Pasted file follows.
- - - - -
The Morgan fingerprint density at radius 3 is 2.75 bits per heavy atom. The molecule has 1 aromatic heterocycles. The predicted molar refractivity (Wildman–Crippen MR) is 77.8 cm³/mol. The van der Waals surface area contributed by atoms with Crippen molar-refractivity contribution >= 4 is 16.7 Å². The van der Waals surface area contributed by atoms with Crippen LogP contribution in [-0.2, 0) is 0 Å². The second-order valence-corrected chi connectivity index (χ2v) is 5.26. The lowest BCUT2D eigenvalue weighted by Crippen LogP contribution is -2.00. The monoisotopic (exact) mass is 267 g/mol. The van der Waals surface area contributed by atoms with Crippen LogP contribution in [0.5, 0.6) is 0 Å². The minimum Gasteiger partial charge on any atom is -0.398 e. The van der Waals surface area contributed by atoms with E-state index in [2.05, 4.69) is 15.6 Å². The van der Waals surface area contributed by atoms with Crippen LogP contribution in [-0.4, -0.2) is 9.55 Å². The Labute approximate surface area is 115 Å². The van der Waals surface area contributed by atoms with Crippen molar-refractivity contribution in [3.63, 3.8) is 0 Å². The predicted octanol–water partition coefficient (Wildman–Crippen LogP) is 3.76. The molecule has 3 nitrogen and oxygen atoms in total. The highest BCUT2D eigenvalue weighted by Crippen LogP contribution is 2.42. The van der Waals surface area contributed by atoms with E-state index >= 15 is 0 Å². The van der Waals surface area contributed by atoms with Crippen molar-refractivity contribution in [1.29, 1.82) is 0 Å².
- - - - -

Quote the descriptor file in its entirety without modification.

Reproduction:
The Morgan fingerprint density at radius 3 is 2.75 bits per heavy atom. The molecule has 1 aromatic heterocycles. The predicted molar refractivity (Wildman–Crippen MR) is 77.8 cm³/mol. The van der Waals surface area contributed by atoms with Crippen molar-refractivity contribution >= 4 is 16.7 Å². The van der Waals surface area contributed by atoms with Crippen LogP contribution in [-0.2, 0) is 0 Å². The second-order valence-corrected chi connectivity index (χ2v) is 5.26. The lowest BCUT2D eigenvalue weighted by Crippen LogP contribution is -2.00. The monoisotopic (exact) mass is 267 g/mol. The van der Waals surface area contributed by atoms with Crippen LogP contribution in [0.5, 0.6) is 0 Å². The minimum Gasteiger partial charge on any atom is -0.398 e. The van der Waals surface area contributed by atoms with E-state index in [2.05, 4.69) is 15.6 Å². The van der Waals surface area contributed by atoms with Crippen LogP contribution in [-0.4, -0.2) is 9.55 Å². The Labute approximate surface area is 115 Å². The van der Waals surface area contributed by atoms with Crippen molar-refractivity contribution in [3.63, 3.8) is 0 Å². The predicted octanol–water partition coefficient (Wildman–Crippen LogP) is 3.76. The molecule has 3 nitrogen and oxygen atoms in total. The highest BCUT2D eigenvalue weighted by Crippen LogP contribution is 2.42. The van der Waals surface area contributed by atoms with E-state index >= 15 is 0 Å². The van der Waals surface area contributed by atoms with Crippen molar-refractivity contribution in [1.29, 1.82) is 0 Å².